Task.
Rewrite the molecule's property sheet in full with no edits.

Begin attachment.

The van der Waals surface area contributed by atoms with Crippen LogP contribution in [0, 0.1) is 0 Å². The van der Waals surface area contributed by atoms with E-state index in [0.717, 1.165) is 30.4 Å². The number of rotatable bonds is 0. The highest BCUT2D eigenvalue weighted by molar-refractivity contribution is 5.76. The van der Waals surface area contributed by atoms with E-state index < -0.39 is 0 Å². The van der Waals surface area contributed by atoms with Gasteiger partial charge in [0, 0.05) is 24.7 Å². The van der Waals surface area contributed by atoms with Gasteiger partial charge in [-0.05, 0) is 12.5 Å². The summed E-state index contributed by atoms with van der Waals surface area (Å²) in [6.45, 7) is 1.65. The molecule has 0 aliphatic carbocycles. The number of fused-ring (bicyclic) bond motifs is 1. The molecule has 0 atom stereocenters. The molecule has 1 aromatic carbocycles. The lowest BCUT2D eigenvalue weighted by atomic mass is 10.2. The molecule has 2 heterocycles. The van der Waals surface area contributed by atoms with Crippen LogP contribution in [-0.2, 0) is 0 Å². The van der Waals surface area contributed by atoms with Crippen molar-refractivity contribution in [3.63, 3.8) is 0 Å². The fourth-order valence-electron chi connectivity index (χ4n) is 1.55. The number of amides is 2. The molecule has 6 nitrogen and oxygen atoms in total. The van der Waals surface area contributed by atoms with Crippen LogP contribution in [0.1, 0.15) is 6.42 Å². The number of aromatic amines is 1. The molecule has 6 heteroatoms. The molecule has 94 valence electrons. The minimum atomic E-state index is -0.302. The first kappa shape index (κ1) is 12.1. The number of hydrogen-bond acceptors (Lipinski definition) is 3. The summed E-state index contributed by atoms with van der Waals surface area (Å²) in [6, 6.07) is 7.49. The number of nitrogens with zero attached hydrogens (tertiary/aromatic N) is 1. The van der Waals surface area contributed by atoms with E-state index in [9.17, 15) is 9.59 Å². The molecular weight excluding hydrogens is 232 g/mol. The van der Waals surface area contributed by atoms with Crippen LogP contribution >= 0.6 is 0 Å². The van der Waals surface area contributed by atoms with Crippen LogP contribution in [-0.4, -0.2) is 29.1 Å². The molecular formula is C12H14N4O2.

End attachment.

The van der Waals surface area contributed by atoms with Crippen LogP contribution in [0, 0.1) is 0 Å². The van der Waals surface area contributed by atoms with E-state index in [0.717, 1.165) is 30.4 Å². The number of rotatable bonds is 0. The highest BCUT2D eigenvalue weighted by molar-refractivity contribution is 5.76. The van der Waals surface area contributed by atoms with E-state index < -0.39 is 0 Å². The van der Waals surface area contributed by atoms with Gasteiger partial charge in [0, 0.05) is 24.7 Å². The van der Waals surface area contributed by atoms with Gasteiger partial charge in [-0.05, 0) is 12.5 Å². The summed E-state index contributed by atoms with van der Waals surface area (Å²) in [6.45, 7) is 1.65. The molecule has 0 aliphatic carbocycles. The number of fused-ring (bicyclic) bond motifs is 1. The molecule has 0 atom stereocenters. The molecule has 1 aromatic carbocycles. The lowest BCUT2D eigenvalue weighted by atomic mass is 10.2. The molecule has 2 heterocycles. The van der Waals surface area contributed by atoms with Crippen LogP contribution in [-0.2, 0) is 0 Å². The van der Waals surface area contributed by atoms with Crippen molar-refractivity contribution in [3.63, 3.8) is 0 Å². The fourth-order valence-electron chi connectivity index (χ4n) is 1.55. The number of amides is 2. The molecule has 6 nitrogen and oxygen atoms in total. The van der Waals surface area contributed by atoms with Crippen LogP contribution in [0.1, 0.15) is 6.42 Å². The number of aromatic amines is 1. The molecule has 6 heteroatoms. The molecule has 94 valence electrons. The minimum atomic E-state index is -0.302. The first kappa shape index (κ1) is 12.1. The number of hydrogen-bond acceptors (Lipinski definition) is 3. The summed E-state index contributed by atoms with van der Waals surface area (Å²) in [6, 6.07) is 7.49. The number of nitrogens with zero attached hydrogens (tertiary/aromatic N) is 1. The van der Waals surface area contributed by atoms with E-state index in [9.17, 15) is 9.59 Å². The molecular weight excluding hydrogens is 232 g/mol. The van der Waals surface area contributed by atoms with Crippen LogP contribution >= 0.6 is 0 Å². The van der Waals surface area contributed by atoms with Crippen LogP contribution in [-0.4, -0.2) is 29.1 Å². The molecular formula is C12H14N4O2.